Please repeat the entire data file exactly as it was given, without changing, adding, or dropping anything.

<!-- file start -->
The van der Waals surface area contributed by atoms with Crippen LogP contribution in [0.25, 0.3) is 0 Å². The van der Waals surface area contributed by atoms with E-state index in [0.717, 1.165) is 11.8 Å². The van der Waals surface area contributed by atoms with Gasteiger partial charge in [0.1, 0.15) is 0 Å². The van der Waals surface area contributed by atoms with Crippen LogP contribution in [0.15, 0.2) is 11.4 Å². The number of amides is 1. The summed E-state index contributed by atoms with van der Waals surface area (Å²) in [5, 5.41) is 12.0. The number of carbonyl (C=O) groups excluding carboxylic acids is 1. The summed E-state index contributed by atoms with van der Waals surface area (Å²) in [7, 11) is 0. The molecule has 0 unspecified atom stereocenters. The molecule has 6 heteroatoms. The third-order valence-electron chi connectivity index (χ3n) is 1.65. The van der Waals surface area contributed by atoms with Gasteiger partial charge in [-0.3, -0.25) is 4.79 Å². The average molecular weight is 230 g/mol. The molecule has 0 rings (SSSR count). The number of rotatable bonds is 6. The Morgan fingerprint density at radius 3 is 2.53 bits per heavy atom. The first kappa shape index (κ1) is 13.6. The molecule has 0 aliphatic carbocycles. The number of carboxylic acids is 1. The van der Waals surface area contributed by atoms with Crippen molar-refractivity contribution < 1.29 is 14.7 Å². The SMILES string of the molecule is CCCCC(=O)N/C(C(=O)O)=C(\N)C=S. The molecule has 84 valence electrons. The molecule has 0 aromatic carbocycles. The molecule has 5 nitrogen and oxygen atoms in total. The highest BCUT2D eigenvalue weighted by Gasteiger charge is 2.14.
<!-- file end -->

The van der Waals surface area contributed by atoms with Crippen LogP contribution in [0.25, 0.3) is 0 Å². The van der Waals surface area contributed by atoms with E-state index in [0.717, 1.165) is 11.8 Å². The van der Waals surface area contributed by atoms with Gasteiger partial charge in [0.1, 0.15) is 0 Å². The van der Waals surface area contributed by atoms with Crippen LogP contribution in [0.15, 0.2) is 11.4 Å². The number of amides is 1. The summed E-state index contributed by atoms with van der Waals surface area (Å²) in [5, 5.41) is 12.0. The number of carbonyl (C=O) groups excluding carboxylic acids is 1. The summed E-state index contributed by atoms with van der Waals surface area (Å²) in [7, 11) is 0. The molecule has 0 unspecified atom stereocenters. The molecule has 6 heteroatoms. The third-order valence-electron chi connectivity index (χ3n) is 1.65. The van der Waals surface area contributed by atoms with Gasteiger partial charge in [-0.3, -0.25) is 4.79 Å². The average molecular weight is 230 g/mol. The molecule has 0 rings (SSSR count). The number of rotatable bonds is 6. The Morgan fingerprint density at radius 3 is 2.53 bits per heavy atom. The first kappa shape index (κ1) is 13.6. The molecule has 0 aliphatic carbocycles. The number of carboxylic acids is 1. The van der Waals surface area contributed by atoms with Crippen molar-refractivity contribution < 1.29 is 14.7 Å². The SMILES string of the molecule is CCCCC(=O)N/C(C(=O)O)=C(\N)C=S. The molecule has 84 valence electrons. The molecule has 0 aromatic carbocycles. The molecule has 5 nitrogen and oxygen atoms in total. The highest BCUT2D eigenvalue weighted by Gasteiger charge is 2.14.